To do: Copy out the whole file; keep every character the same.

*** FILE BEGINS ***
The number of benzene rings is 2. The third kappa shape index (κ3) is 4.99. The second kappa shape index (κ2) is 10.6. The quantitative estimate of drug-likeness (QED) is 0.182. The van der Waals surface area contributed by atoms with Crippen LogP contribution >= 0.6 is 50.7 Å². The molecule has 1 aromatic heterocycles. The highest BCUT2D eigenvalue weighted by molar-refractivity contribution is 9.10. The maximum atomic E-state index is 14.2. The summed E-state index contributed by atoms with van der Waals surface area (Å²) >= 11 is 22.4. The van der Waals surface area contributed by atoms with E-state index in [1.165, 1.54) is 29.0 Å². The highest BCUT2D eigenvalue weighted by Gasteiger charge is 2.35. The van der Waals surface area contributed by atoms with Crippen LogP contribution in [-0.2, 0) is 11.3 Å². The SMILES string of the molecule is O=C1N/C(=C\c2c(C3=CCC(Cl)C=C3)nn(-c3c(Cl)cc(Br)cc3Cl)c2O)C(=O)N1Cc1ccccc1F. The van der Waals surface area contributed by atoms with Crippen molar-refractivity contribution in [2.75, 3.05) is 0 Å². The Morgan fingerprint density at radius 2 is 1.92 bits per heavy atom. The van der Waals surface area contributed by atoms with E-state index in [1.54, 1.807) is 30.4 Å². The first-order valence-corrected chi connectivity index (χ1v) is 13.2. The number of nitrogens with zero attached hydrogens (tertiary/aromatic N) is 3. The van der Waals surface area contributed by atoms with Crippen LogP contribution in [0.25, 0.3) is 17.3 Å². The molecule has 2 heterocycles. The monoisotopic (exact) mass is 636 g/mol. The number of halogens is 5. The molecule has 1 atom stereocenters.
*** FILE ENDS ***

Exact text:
The number of benzene rings is 2. The third kappa shape index (κ3) is 4.99. The second kappa shape index (κ2) is 10.6. The quantitative estimate of drug-likeness (QED) is 0.182. The van der Waals surface area contributed by atoms with Crippen LogP contribution >= 0.6 is 50.7 Å². The molecule has 1 aromatic heterocycles. The highest BCUT2D eigenvalue weighted by molar-refractivity contribution is 9.10. The maximum atomic E-state index is 14.2. The summed E-state index contributed by atoms with van der Waals surface area (Å²) >= 11 is 22.4. The van der Waals surface area contributed by atoms with E-state index in [1.165, 1.54) is 29.0 Å². The highest BCUT2D eigenvalue weighted by Gasteiger charge is 2.35. The van der Waals surface area contributed by atoms with Crippen LogP contribution in [-0.2, 0) is 11.3 Å². The SMILES string of the molecule is O=C1N/C(=C\c2c(C3=CCC(Cl)C=C3)nn(-c3c(Cl)cc(Br)cc3Cl)c2O)C(=O)N1Cc1ccccc1F. The van der Waals surface area contributed by atoms with Crippen molar-refractivity contribution in [2.75, 3.05) is 0 Å². The Morgan fingerprint density at radius 2 is 1.92 bits per heavy atom. The van der Waals surface area contributed by atoms with E-state index in [1.54, 1.807) is 30.4 Å². The first-order valence-corrected chi connectivity index (χ1v) is 13.2. The number of nitrogens with zero attached hydrogens (tertiary/aromatic N) is 3. The van der Waals surface area contributed by atoms with Crippen LogP contribution in [0.25, 0.3) is 17.3 Å². The molecule has 2 heterocycles. The monoisotopic (exact) mass is 636 g/mol. The number of halogens is 5. The molecule has 1 atom stereocenters.